The mystery of a 2 billion-year-old nuclear reactor in Africa

The mystery of a 2 billion-year-old nuclear reactor in Africa
14 March 2024 J.W.H

Imagine that two billion years ago the primary nuclear reactor was built not by humans, but by nature itself.

That's exactly what happened in 1972, when a team of French scientists analyzed a sample of uranium ore from a mine in Oklo, Gabon, and located that it contained a lower than usual amount of uranium-235.

Uranium-235 is an isotope that may undergo nuclear fission, which is the means of splitting atoms to release energy. Scientists realized that the one possible explanation for this anomaly was that the uranium ore was a part of a natural nuclear reactor that operated within the distant past.

“After further investigation, including on-site investigation, they found that the uranium ore had fissioned itself,” he added. he said Ludovic Ferrière, curator of the rock collection on the Natural History Museum in Vienna, where in 2019 a part of the interesting rock might be presented to the general public. “There was no other explanation.”

How did this natural nuclear reactor work? And what can we learn from this today?

The Oklo reactor was one in every of 17 natural reactors that were inbuilt the Gabon region about two billion years ago, when the concentration of uranium-235 within the Earth's crust was much higher than today.

The reactors were positioned in a sandstone layer containing wealthy deposits of uranium ore. The sandstone also acted as a natural groundwater filter, which played a key role in mitigating the nuclear response.

Water is moderator since it slows down the neutrons released during fission and increases the likelihood that they’ll cause further fission of other uranium atoms. This creates a series response that sustains the production of nuclear energy.

“Just like in an artificial light water nuclear reactor, the fission reactions, without anything to slow down the neutrons and moderate them, simply stop,” said Peter Woods, leader of the IAEA's uranium production team. “Water acted as a moderator in Oklo, absorbing neutrons and controlling the chain reaction.”

However, if the water level is just too high, it may also absorb too many neutrons and stop the response. This is strictly what happened at Okel, where the groundwater level modified over time, making a natural feedback mechanism that adjusted the reactor's power output.

The Oklo reactor operated intermittently for a whole lot of 1000’s of years, producing about 100 kilowatts of power, enough to light 1,000 light bulbs.

The reactor's power output varied with water levels and produced power pulses on average every three hours. The reactor also produced various radioactive byproducts resembling plutonium, neodymium, ruthenium, and xenon.

Some of those byproducts were used as evidence supporting the existence of a natural reactor because they corresponded to the expected fission products of uranium-235 fuel.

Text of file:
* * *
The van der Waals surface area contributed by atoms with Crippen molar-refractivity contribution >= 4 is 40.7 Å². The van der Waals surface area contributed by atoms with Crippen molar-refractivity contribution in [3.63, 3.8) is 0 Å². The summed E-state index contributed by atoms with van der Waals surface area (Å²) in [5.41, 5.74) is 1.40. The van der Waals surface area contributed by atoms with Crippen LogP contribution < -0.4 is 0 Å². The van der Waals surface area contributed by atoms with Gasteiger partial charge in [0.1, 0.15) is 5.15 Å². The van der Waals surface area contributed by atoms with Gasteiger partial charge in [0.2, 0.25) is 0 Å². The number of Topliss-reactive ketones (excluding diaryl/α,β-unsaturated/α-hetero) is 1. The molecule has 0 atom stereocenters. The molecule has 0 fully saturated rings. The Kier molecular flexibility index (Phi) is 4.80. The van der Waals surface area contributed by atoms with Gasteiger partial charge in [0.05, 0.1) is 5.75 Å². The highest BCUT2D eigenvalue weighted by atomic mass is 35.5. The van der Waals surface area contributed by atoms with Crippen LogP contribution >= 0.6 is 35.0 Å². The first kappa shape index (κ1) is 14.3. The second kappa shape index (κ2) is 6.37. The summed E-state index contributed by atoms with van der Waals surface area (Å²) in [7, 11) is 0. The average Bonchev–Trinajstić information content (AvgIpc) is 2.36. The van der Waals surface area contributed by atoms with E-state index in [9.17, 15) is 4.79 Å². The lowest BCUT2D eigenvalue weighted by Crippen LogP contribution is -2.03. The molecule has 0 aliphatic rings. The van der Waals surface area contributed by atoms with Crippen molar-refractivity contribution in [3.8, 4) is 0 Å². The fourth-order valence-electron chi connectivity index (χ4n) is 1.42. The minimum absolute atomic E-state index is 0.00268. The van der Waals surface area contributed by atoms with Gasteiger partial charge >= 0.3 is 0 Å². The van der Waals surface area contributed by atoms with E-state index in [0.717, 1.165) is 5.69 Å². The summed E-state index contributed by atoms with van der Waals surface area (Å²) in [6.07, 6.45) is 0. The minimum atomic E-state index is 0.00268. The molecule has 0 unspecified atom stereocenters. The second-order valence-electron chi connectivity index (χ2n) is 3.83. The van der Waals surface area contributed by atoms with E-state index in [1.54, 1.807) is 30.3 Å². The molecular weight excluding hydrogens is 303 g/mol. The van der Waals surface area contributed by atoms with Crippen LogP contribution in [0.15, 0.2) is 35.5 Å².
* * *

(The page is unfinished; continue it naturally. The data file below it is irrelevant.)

The Oklo reactor is just not only an incredible example of nature's ingenuity, but in addition a invaluable source of knowledge for contemporary nuclear science and engineering. One of crucial lessons we are able to learn from Oklo is the best way to store nuclear waste safely for the long run.

Radioactive byproducts from the natural reactor have been exceptionally well preserved in the unique ore deposits for 2 billion years, with minimal leakage or migration into the encircling environment. This shows that geological formations might be effective barriers separating nuclear waste from the biosphere.

Another lesson we are able to take from Oklo is the best way to design more efficient and sustainable nuclear reactors for the long run. The natural reactor had a really high fuel utilization rate, meaning it drew most of its energy from the uranium ore before it was exhausted.

The natural reactor also had a really low environmental impact since it produced no greenhouse gases or other pollutants. Moreover, the natural reactor had the power to self-regulate and self-stabilize, requiring no human intervention or control systems.

The Oklo reactor is a reminder that nature has been experimenting with nuclear energy long before us, and that we are able to profit from exploring its secrets and solutions.

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  • J.W.H

    About John:

    John Williams is a Reincarnationist paranormal Intuitive freelance writer...he is living proof of reincarnation existence, through his personal exploration, he has confirmed its authenticity through visits to the very lands where these events transpired.

    Through guided meditation/s using hemi-sync technology he has managed to recollect 3 previous lives to his own, that go back to the Mid to Late 19th century.

    JWH - "You are the GODS! - Inclusion of the Eternal Light of Love and you shall never die”.

    “Death is Just the Beginning of Life”